Short answer: Feel free to send simultaneous submissions unless individual guidelines indicate otherwise.
A simultaneous submission is where you send work to multiple publications at once. This used to be really frowned upon in the days of snail mail as it wasted everybody’s time at best; at worst, postal delivery times meant wires easily got crossed.
Nowadays, it is much more common for publications to allow or even encourage simultaneous submissions. Email and digital submission means you can quickly let an editor know if your work has been accepted elsewhere, often before it’s even been seen at the publication from which you’re withdrawing. On rare occasions, an editor might miss out on your work because they’re still deliberating; that’s just the way it goes. It’s also understood that it’s not fair to expect a writer to only submit to one outlet at a time and then wait eight months for a reply before submitting somewhere else.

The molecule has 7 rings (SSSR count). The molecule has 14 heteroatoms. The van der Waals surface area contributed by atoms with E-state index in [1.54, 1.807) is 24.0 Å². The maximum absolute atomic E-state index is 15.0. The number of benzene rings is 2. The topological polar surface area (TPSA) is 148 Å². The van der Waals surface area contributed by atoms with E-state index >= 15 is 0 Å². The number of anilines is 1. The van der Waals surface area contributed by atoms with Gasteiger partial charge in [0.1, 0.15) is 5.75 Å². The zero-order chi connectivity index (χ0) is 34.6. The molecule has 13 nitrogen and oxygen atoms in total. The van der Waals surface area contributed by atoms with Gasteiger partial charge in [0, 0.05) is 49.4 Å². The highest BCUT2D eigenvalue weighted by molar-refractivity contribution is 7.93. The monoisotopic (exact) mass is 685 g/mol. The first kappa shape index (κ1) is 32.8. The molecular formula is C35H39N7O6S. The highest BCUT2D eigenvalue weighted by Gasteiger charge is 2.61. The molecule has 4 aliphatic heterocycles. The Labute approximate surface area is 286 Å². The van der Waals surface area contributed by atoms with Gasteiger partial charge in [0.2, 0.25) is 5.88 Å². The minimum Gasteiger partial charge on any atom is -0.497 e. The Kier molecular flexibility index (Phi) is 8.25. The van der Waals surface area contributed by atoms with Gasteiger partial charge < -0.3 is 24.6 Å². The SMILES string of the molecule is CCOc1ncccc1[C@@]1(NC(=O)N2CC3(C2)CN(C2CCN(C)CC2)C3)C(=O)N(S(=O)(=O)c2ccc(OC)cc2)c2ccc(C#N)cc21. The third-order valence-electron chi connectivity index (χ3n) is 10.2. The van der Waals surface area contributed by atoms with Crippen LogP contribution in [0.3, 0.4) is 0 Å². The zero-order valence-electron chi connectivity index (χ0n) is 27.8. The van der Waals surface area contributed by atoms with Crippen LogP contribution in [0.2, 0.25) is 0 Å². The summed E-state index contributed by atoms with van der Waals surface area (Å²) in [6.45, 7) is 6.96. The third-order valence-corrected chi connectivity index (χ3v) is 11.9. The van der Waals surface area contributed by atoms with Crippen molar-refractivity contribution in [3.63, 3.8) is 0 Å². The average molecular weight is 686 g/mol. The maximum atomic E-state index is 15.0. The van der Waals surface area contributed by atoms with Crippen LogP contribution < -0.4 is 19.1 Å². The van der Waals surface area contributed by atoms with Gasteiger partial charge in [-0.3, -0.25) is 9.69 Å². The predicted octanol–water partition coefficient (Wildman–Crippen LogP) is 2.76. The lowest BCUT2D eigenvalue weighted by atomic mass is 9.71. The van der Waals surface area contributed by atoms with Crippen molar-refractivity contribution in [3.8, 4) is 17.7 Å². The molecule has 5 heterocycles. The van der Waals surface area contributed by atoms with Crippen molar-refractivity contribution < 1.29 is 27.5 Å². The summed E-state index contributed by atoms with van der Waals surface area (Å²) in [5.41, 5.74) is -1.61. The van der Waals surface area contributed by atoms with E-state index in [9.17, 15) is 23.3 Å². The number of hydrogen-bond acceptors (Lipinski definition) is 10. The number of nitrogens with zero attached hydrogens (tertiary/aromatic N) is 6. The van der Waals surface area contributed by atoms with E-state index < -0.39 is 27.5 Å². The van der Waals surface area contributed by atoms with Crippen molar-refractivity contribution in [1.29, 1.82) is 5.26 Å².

Where publications prohibit simultaneous submissions, they usually offer a quick response in return for exclusive consideration. Threepenny Review, for example, is renowned for having one of the quickest reply rates in the industry—often within 24 hours. The exception is contests, where your entry might go through multiple stages of review before landing on a judge’s desk. In this case, the trade-off for taking your best work out of the general submission cycle is a high reward in terms of either monetary prize or recognition if your piece wins the contest.
News and media outlets often request exclusive submissions because when they’re interested in a piece of content, they typically accept it immediately and rush it into print. You can quickly get on an editor’s bad side by submitting an article to rival publications simultaneously. You also run the risk of someone taking your idea and writing a new article around it if you withdraw your piece to publish somewhere else. It doesn’t happen often, but there’s no way to prove when it does.
— Nicole Melanson